October 2, 2018 by David Kennedy
765,917 kilometres – that’s the final tally of just how far Canada’s public road infrastructure stretches.
Cobbling together highways, arterials, collectors, local roads and even urban laneways, the impressive measurement would take you to the Moon and then nearly get you back, depositing you just a few thousand kilometres shy of a complete round trip.
Courtesy of a first-of-its-kind study carried out by Statistics Canada, the inaugural data dump from Canada’s Core Public Infrastructure Survey delved into the country’s roads, bridges and tunnels. In the coming months, further analysis will take stock of water, transit and other public infrastructure.
The prodigious infrastructure figures should be a point of pride for Canada’s builders, who have pioneered new ways to erect roads and bridges in some of the most challenging areas of the planet – from winding Rocky Mountain switchbacks to temperamental Arctic tundra. The study also offers a bird’s-eye view of new opportunities.
Among other notable points, the survey records a total of 47,279 bridges coast to coast. It also tallies 351 tunnels, most of which are concentrated on the Pacific and Atlantic coasts, with British Columbia and Nova Scotia each having about one-quarter of the total.
Unsurprisingly, the study shows Ontario as the leader in publicly-owned infrastructure. The province possesses just under a quarter of the country’s roads and about 30 per cent of its bridges. Still, for a province that boasts nearly 40 per cent of the population, it’s punching well below its weight class. Alberta, on the other hand, is not far behind its eastern counterpart. The province is home 181,064 kilometres of road, as well as 10,162 bridges, a respective 23.6 and 21.5 per cent of the total. Only about 12 of every 100 Canadians live in Alberta, meaning its contractors have been exceptionally busy.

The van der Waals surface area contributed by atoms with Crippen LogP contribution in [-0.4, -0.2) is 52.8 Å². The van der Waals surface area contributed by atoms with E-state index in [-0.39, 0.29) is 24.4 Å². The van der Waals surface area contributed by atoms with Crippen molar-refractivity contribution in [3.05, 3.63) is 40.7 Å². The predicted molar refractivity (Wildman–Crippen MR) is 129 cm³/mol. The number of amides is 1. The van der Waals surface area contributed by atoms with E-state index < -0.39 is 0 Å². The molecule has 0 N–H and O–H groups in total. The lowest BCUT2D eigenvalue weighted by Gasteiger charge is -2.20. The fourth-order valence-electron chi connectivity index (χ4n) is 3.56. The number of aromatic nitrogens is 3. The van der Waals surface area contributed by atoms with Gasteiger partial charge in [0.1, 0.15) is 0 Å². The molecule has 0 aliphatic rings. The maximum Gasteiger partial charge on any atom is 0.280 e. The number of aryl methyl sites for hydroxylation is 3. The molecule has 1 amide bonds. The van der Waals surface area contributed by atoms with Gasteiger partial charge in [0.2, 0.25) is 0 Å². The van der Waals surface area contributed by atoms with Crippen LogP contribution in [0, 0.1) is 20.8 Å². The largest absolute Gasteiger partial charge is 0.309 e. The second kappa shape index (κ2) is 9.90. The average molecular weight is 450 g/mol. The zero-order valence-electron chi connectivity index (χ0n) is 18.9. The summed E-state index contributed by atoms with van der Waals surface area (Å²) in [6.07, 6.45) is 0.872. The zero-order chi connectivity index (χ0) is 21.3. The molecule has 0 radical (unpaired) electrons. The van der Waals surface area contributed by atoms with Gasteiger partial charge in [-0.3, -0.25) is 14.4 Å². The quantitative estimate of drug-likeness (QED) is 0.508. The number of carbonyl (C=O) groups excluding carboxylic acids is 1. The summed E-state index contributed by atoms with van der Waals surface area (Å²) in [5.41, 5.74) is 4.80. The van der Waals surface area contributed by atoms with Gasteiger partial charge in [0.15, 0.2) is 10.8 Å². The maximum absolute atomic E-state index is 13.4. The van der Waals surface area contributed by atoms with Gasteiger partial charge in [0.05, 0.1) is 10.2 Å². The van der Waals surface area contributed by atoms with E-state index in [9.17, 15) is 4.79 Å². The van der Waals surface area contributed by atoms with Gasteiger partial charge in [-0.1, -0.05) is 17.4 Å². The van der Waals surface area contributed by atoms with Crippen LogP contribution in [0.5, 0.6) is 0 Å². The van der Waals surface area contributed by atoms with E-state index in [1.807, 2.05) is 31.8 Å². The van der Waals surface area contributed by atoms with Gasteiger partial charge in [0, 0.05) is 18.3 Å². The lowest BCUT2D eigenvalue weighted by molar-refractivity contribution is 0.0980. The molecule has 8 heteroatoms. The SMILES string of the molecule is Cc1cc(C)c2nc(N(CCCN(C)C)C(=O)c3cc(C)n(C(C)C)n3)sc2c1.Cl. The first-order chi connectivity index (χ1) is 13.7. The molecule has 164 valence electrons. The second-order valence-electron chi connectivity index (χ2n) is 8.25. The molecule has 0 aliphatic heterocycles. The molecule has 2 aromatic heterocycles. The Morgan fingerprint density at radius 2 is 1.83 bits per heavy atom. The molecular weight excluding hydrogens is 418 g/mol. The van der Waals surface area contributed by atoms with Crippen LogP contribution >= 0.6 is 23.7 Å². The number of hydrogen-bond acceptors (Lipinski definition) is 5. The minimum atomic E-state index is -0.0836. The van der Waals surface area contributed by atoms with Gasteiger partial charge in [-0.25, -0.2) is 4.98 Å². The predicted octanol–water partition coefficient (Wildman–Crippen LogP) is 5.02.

Beyond the top line figures, the study digs deeper, tracking the age and condition of the country’s infrastructure – and providing some valuable insight into which Canadian regions are going to require major work in the near future.
Quebec is the ignominious standout. Both the province’s roads and bridges are in strikingly worse condition than infrastructure in other provinces. An average of 39.4 per cent of its highways, arterials and collector roads are in poor or very poor shape. This stacks up against an average of 19.8 per cent across Canada. Its bridges fare better, but are still significantly worse off than their counterparts in other provinces.
Likewise, highways in Saskatchewan don’t measure up. While the Prairie province’s smaller streets are in relatively good repair, 30.7 per cent of its major roadways, as well as 31.2 per cent of the bridges they use, are in poor or very poor condition.
Contractors should also take note of the age of many of the nation’s bridges. Many, particularly those built for arterial, collector and local roads, are getting on in years. About 40 per cent of these structures were erected between 1940 and 1969. With the average useful life of this sort of span sitting at just over 60 years, many will soon reach end-of-life, while others are already on borrowed time.
Though there are some clear deficiencies, it’s important to note that the nationwide infrastructure survey does not bear out the common narrative that Canada’s roads and bridges are collectively falling into disrepair. Considering the age of the infrastructure, much of it is holding up quite well. Still, as time and heavy use continue to exact a toll, there’s plenty of room for significant improvement – and plenty of room for contractors zeroing in on new opportunities.
David Kennedy / Editor
This article first appeared in the October 2018 issue of On-Site. You can check out the full issue here.